This week saw many gyms in Australia start to re-open their doors with the easing of covid-19 restrictions. With this good news I had to plan and organise my schedule that allowed me to juggle my time between clients needing me as a Counsellor, Coach or Personal Trainer.
Exercise is, and always has been, a big part of my life. As a Personal Trainer I was excited to re-establish connection with my clients after such a long break. While sitting in traffic on my first commute back to the gym I started reflecting on how things use to be pre- lockdown and what to expect moving forward. Curiously, out of nowhere, I had this random thought:
“I wonder if the gym regulars are still doing the same workout they have been doing for the last decade?’
Now to many reading this, you may be asking: “why does this matter? “
I asked myself the same question, but then I got thinking a little bit deeper around the subject. . I witness seeing individuals repeating the same exercise routine they have been doing week after week, month after month, year after year, but who am I to pass judgement on what people do while they are exercising at the gym? They pay their membership and can do what they want. However, then I came to realisation.
My viewpoint and frustration was born from my knowledge and expertise as a Personal Trainer. I needed to re-evaluate my opinion from a counsellor perspective. I needed to acknowledge the physical gains, but also assess the mental benefits from their actions. It’s not all about what happening on the outside. Sometimes what’s happening on the inside is just as important.
Humans are creatures of habit, especially when it comes to exercise and working out. From my observations, as a Personal Trainer, their workouts generally look the same. Strength training enthusiasts tend to follow a set routine each time they enter the weight room, whereas cardio lovers gravitate to their favourite machine most times. Group class fans always do the same class with the same instructor every week. From my experience you can know on a weekly basis where and when an individual is going to be in the gym and what they will be doing.
Now, in reality there is nothing wrong with this, however if you are hoping for improvements or changes in body shape, weight or fitness level you will be sadly disappointed. In his best-selling book, “What got you here won’t get you there”, Marshall Goldsmith highlights the point that doing the same thing over and over again will eventually lead to a plateau. If nothing changes, then nothing is going to change. The human body is a master at adaptation. When it is asked repeatedly to do the same thing again and again it becomes very efficient at overcoming the challenge. This means the physiological benefits become limited over time. What was once a kick arse workout now becomes no more than a walk in the park. Numerous researchers support the fact that workouts that challenge your body in new ways over time are the most beneficial ways to see improvements and change.
Now knowing this, why do people keep doing the same thing week in, week out?
In his book “Atomic Habits”, James Clear offer some valuable insights that may help us better understand our choices around human behaviour and change. He highlights that we put pressure on ourselves to make improvements that people will notice. However, when those changes do not happen quickly enough we become disappointed and slip back into old habits that have a sense of comfort.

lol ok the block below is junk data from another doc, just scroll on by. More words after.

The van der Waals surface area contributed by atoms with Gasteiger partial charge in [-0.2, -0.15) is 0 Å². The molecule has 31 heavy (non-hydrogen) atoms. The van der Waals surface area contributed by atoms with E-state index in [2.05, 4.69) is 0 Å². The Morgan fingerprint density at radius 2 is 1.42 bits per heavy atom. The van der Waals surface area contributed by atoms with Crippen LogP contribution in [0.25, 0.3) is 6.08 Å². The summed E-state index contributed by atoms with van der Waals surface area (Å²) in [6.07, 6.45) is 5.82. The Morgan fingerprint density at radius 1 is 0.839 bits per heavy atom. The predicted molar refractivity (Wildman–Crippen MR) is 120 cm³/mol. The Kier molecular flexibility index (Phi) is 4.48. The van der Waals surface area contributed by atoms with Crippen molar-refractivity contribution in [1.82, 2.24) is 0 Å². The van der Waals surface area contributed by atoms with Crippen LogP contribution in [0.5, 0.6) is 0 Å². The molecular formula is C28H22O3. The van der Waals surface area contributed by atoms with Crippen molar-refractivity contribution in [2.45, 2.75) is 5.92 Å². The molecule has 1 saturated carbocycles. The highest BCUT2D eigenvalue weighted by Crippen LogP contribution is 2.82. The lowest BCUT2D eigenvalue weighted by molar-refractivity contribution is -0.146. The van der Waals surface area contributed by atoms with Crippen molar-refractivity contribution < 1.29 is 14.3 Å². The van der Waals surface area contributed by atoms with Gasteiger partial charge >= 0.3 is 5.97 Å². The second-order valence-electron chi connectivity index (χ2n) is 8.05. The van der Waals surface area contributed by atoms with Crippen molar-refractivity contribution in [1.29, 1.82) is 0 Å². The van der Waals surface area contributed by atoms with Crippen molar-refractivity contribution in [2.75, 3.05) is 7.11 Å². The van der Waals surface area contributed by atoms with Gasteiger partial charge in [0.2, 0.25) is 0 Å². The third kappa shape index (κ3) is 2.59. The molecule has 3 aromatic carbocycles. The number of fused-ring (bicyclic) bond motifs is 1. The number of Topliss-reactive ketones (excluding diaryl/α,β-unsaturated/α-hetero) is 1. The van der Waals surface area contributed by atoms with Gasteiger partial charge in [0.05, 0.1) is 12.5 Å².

Generally, noticeable change or progress can take anywhere between 12 to 16 weeks. Until we can overcome that critical threshold point, there can be no improved level of performance. As James Clear articulates, “People make a few small changes, fail to see a tangible result, and decide to stop.”
OK- so how can we explain or understand peoples motivation to keep going to the gym and doing the same workout?
It’s also worth considering that not all people go to the gym with goals focused on physical and performance outcomes. Many seek the reward from a psychological perspective. Maybe their focus is based on how they know they will feel following a workout.
Over the last decade there have been several extensive reviews of the exercise psychology literature. Together they offer positive support for the role that exercise can play in the promotion of positive mental health. In an article called, “Physical activity and psychosocial outcomes,” the author, McAuley identified the positive correlation between exercise, self-esteem, self-efficacy, psychological wellbeing, and cognitive functioning. Also, he highlights the positive impact of exercise relating to anxiety, stress, and depression.
No doubt no one comes to the gym with the intent of working on psychosocial outcomes. Nevertheless, the general population have become very educated around the benefits of exercise that suits their needs. On reflection, my years pushing myself offer good insight. Back in the day my focus was 100% external outcomes. Looking, and feeling strong. Now, 20 years on, my fitness goals concentrates totally on mental balance and body flexibility.
What have I learnt?
I have come to realise that without knowing what motivates an individual to go to the gym, it’s not for me to question what they are doing. Until someone asks for, or seeks my knowledge to help them, then my time is best served admiring their discipline and consistency to keep showing up.
Do you follow the same routine every time you go to the gym or do you mix it up?
What type of benefits do you seek with your workouts?